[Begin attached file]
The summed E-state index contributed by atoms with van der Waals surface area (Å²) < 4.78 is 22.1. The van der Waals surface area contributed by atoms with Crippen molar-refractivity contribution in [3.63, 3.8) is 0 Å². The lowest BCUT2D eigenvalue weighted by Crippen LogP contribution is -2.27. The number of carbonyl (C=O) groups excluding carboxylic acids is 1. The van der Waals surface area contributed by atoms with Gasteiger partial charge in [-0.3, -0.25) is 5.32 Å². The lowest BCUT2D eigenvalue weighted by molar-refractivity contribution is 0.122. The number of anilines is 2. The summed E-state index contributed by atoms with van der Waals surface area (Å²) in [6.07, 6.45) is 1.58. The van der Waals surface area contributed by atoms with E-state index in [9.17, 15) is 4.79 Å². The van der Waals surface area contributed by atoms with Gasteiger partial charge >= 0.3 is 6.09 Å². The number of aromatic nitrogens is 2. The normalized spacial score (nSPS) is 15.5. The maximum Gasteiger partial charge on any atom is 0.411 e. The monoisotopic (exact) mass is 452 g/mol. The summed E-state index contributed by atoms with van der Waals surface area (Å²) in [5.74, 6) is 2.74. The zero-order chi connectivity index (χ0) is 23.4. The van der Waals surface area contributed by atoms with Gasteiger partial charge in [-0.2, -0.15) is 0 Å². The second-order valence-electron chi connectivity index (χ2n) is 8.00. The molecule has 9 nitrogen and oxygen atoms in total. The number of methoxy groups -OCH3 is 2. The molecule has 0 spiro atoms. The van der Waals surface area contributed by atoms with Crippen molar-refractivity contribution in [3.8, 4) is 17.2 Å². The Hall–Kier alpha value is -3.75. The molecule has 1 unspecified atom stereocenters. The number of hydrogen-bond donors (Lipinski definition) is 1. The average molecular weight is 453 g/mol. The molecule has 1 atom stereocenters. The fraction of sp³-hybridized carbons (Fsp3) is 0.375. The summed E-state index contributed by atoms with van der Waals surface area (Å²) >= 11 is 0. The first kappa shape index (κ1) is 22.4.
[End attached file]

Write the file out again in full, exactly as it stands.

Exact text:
The summed E-state index contributed by atoms with van der Waals surface area (Å²) < 4.78 is 22.1. The van der Waals surface area contributed by atoms with Crippen molar-refractivity contribution in [3.63, 3.8) is 0 Å². The lowest BCUT2D eigenvalue weighted by Crippen LogP contribution is -2.27. The number of carbonyl (C=O) groups excluding carboxylic acids is 1. The van der Waals surface area contributed by atoms with Gasteiger partial charge in [-0.3, -0.25) is 5.32 Å². The lowest BCUT2D eigenvalue weighted by molar-refractivity contribution is 0.122. The number of anilines is 2. The summed E-state index contributed by atoms with van der Waals surface area (Å²) in [6.07, 6.45) is 1.58. The van der Waals surface area contributed by atoms with E-state index in [9.17, 15) is 4.79 Å². The van der Waals surface area contributed by atoms with Gasteiger partial charge >= 0.3 is 6.09 Å². The number of aromatic nitrogens is 2. The normalized spacial score (nSPS) is 15.5. The maximum Gasteiger partial charge on any atom is 0.411 e. The monoisotopic (exact) mass is 452 g/mol. The summed E-state index contributed by atoms with van der Waals surface area (Å²) in [5.74, 6) is 2.74. The zero-order chi connectivity index (χ0) is 23.4. The van der Waals surface area contributed by atoms with Gasteiger partial charge in [-0.2, -0.15) is 0 Å². The second-order valence-electron chi connectivity index (χ2n) is 8.00. The molecule has 9 nitrogen and oxygen atoms in total. The number of methoxy groups -OCH3 is 2. The molecule has 0 spiro atoms. The van der Waals surface area contributed by atoms with Crippen molar-refractivity contribution in [3.8, 4) is 17.2 Å². The Hall–Kier alpha value is -3.75. The molecule has 1 unspecified atom stereocenters. The number of hydrogen-bond donors (Lipinski definition) is 1. The average molecular weight is 453 g/mol. The molecule has 1 atom stereocenters. The fraction of sp³-hybridized carbons (Fsp3) is 0.375. The summed E-state index contributed by atoms with van der Waals surface area (Å²) >= 11 is 0. The first kappa shape index (κ1) is 22.4.